Crime Films


DIAL 1119. MGM, 1950. Marshall Thompson, Virginia Field, Andrea King, Sam Levene, Leon Ames, Keefe Brasselle, Richard Rober, James Bell, William Conrad. Director: Gerald Mayer.

   There are a few things about Dial 1119 that make it particularly unique. Most noticeably, the film is largely bereft of any music, background or otherwise, giving it a rather somber, claustrophobic atmosphere. Which is fitting given the film is about an escaped murderer named Gunther Wyckoff (Marshall Thompson) holding a ragtag group hostage at a neon-lit watering hole.

   The sensibility is pure noir, as one cannot help but feel the undercurrent of despair and hopelessness. Lurking in the background are the aftereffects of the Second World War and its impact on postwar American society.

   Also adding to the film’s uniqueness are two additional elements that, in my estimation, work in its favor.

   First, the cast largely consists of actors and actresses who weren’t top billed names in the business. Crime film fanatics will surely appreciate Sam Levene and William Conrad. But neither of them is present in the movie for very long. Instead, the focus is really front and center on Marshall Thompson, who you may recognize from the sci-fi classic, It! The Terror from Beyond Space (1958). Trust me when I say that he’s very good in this and plays his part to the hilt. There’s something about his expressionless face that makes his character particularly memorable.

   Second, the film serves as a seething and prescient indictment of news media saturation in which tragic events are transformed into spectator sports designed for mass public consumption. Like many of the best crime films, Dial 1119 tells us as much about the society that produced the criminal as the criminal himself.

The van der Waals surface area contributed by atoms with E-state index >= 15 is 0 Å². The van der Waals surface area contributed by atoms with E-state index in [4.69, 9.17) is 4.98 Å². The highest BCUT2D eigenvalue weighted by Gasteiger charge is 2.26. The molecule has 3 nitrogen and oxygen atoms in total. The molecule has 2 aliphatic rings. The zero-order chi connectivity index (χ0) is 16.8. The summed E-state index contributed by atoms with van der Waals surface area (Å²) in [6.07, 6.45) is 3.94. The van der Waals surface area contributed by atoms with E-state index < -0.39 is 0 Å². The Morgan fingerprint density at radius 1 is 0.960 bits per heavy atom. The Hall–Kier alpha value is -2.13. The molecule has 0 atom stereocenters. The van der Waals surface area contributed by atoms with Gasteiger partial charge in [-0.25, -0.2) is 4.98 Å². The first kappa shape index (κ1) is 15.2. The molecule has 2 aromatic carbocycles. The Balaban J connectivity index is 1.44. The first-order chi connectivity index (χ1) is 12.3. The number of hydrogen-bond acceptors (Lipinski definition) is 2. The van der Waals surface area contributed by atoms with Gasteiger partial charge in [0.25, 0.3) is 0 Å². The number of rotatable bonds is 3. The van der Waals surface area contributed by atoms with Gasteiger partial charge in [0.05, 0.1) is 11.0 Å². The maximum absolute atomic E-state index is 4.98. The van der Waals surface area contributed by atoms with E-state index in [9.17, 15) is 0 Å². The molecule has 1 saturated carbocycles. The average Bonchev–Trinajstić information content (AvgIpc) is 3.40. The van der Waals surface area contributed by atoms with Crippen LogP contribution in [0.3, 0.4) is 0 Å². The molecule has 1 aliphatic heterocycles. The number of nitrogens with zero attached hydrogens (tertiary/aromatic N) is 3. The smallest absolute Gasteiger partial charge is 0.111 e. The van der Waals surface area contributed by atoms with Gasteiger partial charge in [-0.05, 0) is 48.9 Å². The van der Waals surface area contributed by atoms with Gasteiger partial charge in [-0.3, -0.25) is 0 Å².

Overall, Dial 1119 is worth a look. I didn’t know all that much about the movie going in, but after watching it, I can easily imagine myself returning for a second viewing sometime in the years ahead.

Reviewed by DAN STUMPF:

  CRY DANGER. RKO, 1951. Dick Powell, Rhonda Fleming, Richard Erdman, William Conrad, Regis Toomey, Jean Porter and Jay Adler. Written by William Bowers and Jerome Cady. Directed by Robert Parrish.

   A tight, fast-moving and witty noir, done by folks who knew how to do it.

   Dick Powell stars as Rocky Mulloy, just released after five years in prison for an armed robbery he didn’t do, freed when his alibi is belatedly substantiated by the rather suspect testimony of ex-Marine Delong (Erdman.) Actually, Delong thinks he’s guilty, but he’s angling to cut himself in for a share of the $100,000 still missing from the robbery.

   Also involved, in ascending order of importance, are Regis Toomey as Cobb, a dull cop who still thinks Rocky’s guilty but figures he can shake things up by tailing him around town; Castro (William Conrad) the Gang Boss who engineered the heist but kept his hands clean, and Rhonda Fleming as Nancy, an ex-love of Rocky’s now married to his buddy Danny, who is still serving time for the caper.

   Now that he’s out, Rocky hopes to clear his own name and that of his friend Danny, and maybe even get a cut of the loot to repay himself for the five years in stir. To this end, he and his new friend Delong move into a trailer court — a wonderful blend of location and studio work that seems really tacky in the way only a 1950s trailer court could — as a base for their operations while Rocky begins following up the loose ends left dangling for five years: the widow of the Security Guard who identified him, Castro’s involvement, and just how innocent his old buddy Danny really was.